The Carmen's fellowship is rooted in the past. They were there when the City itself was born.
Traditionally, the trade dates back to the 13th century.
At that time, the Crown compelled Carmen to carry Royal chattels. As the pay was derisory, bribes were paid so that Carmen could be ‘excused’, an early form of draft-dodging.
In 1272, the City of London Corporation intervened and passed a bye-law controlling carters, which obliged them to accept both Royal and Civic service.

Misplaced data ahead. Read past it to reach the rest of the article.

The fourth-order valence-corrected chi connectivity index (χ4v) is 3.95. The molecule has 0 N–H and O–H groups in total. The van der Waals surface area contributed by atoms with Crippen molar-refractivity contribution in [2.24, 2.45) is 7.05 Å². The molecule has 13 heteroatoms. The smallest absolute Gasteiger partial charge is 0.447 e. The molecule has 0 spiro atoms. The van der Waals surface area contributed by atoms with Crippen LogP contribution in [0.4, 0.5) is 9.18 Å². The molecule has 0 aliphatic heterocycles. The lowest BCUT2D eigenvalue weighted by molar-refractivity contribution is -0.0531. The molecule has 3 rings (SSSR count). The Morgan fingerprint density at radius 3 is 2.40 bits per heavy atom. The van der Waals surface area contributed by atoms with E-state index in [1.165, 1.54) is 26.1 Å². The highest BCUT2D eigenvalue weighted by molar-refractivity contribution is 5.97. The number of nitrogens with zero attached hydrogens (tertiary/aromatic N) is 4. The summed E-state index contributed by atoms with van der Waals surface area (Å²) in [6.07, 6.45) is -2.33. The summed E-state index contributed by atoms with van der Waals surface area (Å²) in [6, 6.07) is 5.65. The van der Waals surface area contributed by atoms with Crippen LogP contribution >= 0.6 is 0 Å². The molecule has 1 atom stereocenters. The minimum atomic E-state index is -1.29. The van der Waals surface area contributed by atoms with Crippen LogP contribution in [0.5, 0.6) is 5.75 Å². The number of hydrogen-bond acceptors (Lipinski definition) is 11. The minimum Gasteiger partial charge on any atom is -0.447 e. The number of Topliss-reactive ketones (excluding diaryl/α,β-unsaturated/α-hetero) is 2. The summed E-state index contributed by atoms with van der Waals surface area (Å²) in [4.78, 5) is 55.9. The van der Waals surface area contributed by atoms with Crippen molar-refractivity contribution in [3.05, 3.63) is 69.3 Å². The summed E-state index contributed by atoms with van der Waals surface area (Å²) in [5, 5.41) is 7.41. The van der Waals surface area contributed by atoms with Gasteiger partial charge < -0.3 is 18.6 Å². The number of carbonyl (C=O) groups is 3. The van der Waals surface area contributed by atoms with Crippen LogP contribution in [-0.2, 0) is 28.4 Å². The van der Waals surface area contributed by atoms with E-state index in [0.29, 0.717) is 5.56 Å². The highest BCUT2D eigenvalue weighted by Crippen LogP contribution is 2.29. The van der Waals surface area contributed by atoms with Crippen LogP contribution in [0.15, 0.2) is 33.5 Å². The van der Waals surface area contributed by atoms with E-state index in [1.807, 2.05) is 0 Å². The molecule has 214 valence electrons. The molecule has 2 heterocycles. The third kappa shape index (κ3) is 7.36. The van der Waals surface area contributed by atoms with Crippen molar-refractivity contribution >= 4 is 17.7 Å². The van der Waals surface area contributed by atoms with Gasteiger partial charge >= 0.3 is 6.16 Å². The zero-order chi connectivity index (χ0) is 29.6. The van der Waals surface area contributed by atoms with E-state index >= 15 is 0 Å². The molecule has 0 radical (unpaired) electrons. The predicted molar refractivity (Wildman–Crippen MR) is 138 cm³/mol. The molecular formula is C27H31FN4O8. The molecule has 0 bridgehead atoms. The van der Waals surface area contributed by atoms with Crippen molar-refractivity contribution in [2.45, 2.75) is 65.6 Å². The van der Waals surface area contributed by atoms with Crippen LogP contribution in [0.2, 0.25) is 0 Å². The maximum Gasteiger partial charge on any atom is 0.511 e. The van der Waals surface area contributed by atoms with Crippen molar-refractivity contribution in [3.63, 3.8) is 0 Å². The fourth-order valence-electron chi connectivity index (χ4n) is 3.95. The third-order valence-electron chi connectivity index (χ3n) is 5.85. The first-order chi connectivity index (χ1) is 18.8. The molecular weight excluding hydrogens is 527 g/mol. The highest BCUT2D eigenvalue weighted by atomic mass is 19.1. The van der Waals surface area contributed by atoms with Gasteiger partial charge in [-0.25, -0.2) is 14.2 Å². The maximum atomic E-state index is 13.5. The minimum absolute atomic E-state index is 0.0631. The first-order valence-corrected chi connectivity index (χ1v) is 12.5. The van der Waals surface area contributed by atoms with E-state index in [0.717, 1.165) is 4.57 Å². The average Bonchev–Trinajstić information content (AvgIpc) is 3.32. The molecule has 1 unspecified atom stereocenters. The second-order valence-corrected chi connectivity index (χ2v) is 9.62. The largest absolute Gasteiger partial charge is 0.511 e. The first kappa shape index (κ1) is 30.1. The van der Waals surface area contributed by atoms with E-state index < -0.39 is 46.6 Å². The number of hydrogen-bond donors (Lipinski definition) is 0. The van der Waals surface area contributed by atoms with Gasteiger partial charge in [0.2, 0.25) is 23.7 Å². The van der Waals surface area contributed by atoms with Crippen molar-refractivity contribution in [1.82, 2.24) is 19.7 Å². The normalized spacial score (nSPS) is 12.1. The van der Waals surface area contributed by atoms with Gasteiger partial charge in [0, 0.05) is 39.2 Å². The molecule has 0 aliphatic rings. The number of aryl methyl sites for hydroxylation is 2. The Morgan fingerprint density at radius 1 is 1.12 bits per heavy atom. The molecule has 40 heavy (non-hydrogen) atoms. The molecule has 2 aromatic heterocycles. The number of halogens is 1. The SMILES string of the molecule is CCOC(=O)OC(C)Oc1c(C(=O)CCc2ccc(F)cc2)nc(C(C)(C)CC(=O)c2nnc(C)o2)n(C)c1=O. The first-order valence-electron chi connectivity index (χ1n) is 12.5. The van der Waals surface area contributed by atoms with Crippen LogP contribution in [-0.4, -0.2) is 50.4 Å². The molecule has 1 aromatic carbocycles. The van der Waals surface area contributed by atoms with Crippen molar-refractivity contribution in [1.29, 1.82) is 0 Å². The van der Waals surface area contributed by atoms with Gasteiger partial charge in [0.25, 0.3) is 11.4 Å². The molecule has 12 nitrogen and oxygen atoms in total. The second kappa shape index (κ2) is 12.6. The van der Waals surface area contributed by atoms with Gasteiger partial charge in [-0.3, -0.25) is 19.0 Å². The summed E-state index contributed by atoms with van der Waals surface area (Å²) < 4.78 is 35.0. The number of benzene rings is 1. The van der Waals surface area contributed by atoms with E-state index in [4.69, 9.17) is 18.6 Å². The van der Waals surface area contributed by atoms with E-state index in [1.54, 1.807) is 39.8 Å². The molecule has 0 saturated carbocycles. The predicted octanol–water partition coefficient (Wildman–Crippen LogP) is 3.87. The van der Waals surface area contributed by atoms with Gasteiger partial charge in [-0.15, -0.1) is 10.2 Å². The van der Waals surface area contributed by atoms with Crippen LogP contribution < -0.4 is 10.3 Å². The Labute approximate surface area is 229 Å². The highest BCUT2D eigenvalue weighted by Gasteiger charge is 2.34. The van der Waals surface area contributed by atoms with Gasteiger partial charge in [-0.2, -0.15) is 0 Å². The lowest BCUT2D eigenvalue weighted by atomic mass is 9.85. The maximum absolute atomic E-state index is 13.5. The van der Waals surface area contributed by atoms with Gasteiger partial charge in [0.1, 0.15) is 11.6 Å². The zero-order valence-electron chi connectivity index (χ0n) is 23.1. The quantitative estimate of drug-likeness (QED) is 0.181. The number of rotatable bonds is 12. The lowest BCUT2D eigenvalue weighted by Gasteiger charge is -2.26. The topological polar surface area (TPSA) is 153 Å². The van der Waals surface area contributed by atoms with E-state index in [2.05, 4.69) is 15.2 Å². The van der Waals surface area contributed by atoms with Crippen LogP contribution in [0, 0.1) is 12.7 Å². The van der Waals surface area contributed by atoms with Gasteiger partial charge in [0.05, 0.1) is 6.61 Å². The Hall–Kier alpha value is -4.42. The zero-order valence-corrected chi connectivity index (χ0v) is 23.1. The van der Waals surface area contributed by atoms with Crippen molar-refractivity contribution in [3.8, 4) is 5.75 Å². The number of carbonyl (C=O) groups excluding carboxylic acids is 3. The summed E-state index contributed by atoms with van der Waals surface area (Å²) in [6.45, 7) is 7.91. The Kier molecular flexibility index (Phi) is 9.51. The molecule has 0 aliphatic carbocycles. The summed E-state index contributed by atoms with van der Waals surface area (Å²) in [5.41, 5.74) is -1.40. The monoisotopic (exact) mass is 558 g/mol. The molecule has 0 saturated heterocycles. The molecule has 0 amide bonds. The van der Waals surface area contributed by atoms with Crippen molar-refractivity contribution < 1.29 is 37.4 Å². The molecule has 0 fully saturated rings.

Other trades organised - Saddlers, Loriners, Farriers and Paviors, and in 1376 'a mysterie' of Woodmongers emerged.
Carters quarrelled, the Crown commandeered carts and the streets were getting filthier.
It was time for change.
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